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LeBron James Says He Felt Dan Gilbert's Letter When He Left Cavs Was Racial

Joseph Zucker@@JosephZuckerFeatured ColumnistOctober 17, 2017

CLEVELAND, OH - OCTOBER 25: LeBron James #23 of the Cleveland Cavaliers recieves his championship ring from owner Dan Gilbert before the game against the New York Knicks at Quicken Loans Arena on October 25, 2016 in Cleveland, Ohio.   NOTE TO USER: User expressly acknowledges and agrees that, by downloading and or using this photograph, User is consenting to the terms and conditions of the Getty Images License Agreement. (Photo by Ezra Shaw/Getty Images)
Ezra Shaw/Getty Images

Cleveland Cavaliers star LeBron James saw racial overtones in the letter addressed to him by Cavs owner Dan Gilbert after James signed with the Miami Heat in July 2010.

In an interview with GQ's Mark Anthony Green, James discussed his feelings toward Gilbert's letter and why he decided against re-signing with the Cavaliers:

"Um, I did. I did. It was another conversation I had to have with my kids. It was unfortunate, because I believed in my heart that I had gave that city and that owner, at that point in time, everything that I had. Unfortunately, I felt like, at that point in time, as an organization, we could not bring in enough talent to help us get to what my vision was. A lot of people say they want to win, but they really don't know how hard it takes, or a lot of people don't have the vision. So, you know, I don't really like to go back on that letter, but it pops in my head a few times here, a few times there. I mean, it's just human nature. I think that had a lot to do with race at that time, too, and that was another opportunity for me to kind of just sit back and say, 'Okay, well, how can we get better? How can we get better? How can I get better?'"

Gilbert pulled no punches regarding his attitudes toward James at the time, describing James' decision to sign with the Heat as a "cowardly betrayal" and a "shocking act of disloyalty."

Gilbert also said, "Some people think they should go to heaven but NOT have to die to get there."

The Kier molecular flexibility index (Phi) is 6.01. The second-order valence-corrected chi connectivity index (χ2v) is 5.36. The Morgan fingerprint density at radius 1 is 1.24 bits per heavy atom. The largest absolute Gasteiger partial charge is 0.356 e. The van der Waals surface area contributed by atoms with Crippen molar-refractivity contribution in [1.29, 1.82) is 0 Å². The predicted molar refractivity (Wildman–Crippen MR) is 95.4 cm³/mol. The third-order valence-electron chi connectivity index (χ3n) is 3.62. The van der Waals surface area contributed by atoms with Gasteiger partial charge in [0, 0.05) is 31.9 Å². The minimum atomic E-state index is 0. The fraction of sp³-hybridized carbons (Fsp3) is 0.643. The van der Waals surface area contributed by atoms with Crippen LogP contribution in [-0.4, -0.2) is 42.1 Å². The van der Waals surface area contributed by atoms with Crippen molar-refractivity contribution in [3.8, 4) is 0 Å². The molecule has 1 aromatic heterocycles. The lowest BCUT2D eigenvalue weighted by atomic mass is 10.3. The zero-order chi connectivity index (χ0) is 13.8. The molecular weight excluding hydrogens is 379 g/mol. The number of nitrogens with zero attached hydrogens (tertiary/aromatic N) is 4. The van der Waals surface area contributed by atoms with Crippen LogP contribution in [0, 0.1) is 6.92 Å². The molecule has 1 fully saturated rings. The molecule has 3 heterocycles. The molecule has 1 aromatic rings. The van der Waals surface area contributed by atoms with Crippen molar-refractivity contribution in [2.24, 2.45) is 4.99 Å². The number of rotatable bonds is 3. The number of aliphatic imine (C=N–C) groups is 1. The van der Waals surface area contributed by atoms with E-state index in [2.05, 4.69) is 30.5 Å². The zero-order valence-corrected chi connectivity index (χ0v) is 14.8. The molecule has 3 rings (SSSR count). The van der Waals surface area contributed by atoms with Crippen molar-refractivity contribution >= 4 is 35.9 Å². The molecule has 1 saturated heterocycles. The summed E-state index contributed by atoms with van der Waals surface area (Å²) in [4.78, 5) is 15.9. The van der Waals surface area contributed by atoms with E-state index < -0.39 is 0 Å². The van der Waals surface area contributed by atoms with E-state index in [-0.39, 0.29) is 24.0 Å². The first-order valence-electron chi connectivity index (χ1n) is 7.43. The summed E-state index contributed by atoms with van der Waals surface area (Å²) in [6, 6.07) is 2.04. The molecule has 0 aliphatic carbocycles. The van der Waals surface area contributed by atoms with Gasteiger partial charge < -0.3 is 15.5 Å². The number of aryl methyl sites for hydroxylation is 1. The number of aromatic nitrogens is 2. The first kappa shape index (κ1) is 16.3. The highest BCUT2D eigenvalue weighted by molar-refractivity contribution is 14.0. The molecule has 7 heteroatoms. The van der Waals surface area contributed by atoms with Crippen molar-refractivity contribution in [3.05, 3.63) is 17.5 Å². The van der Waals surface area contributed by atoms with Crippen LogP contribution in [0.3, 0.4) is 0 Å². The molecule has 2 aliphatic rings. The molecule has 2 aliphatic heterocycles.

He also promised the Cavaliers would win a title before the Heat, a proclamation that proved to be well wide of the mark. Miami reached four straight NBA Finals and won two NBA titles with James on the roster, while Cleveland won 97 combined games in the four seasons after James' departure.

The NBA subsequently fined Gilbert $100,000 for the letter.

Gilbert told Adrian Wojnarowski of The Vertical in 2014 that he had personally apologized to James when the Cavs were in the process of trying to re-sign the four-time NBA MVP.

"We had five great years together and one terrible night," Gilbert said. "I told him how sorry I was, expressed regret for how that night went and how I let all the emotion and passion for the situation carry me away. I told him I wish I had never done it, that I wish I could take it back."

Gilbert's letter didn't preclude James from returning to Cleveland, but the fact he continues to think about it arguably offers further evidence that it's not inconceivable he could leave the Cavs for a second time.

NBA writer Chris Sheridan reported in August that the 13-time All-Star is already essentially out the door and that his "relationship with owners [is] beyond repair." FS1's Chris Broussard refuted the report, tweeting James won't decide his future until after the 2017-18 season.

 


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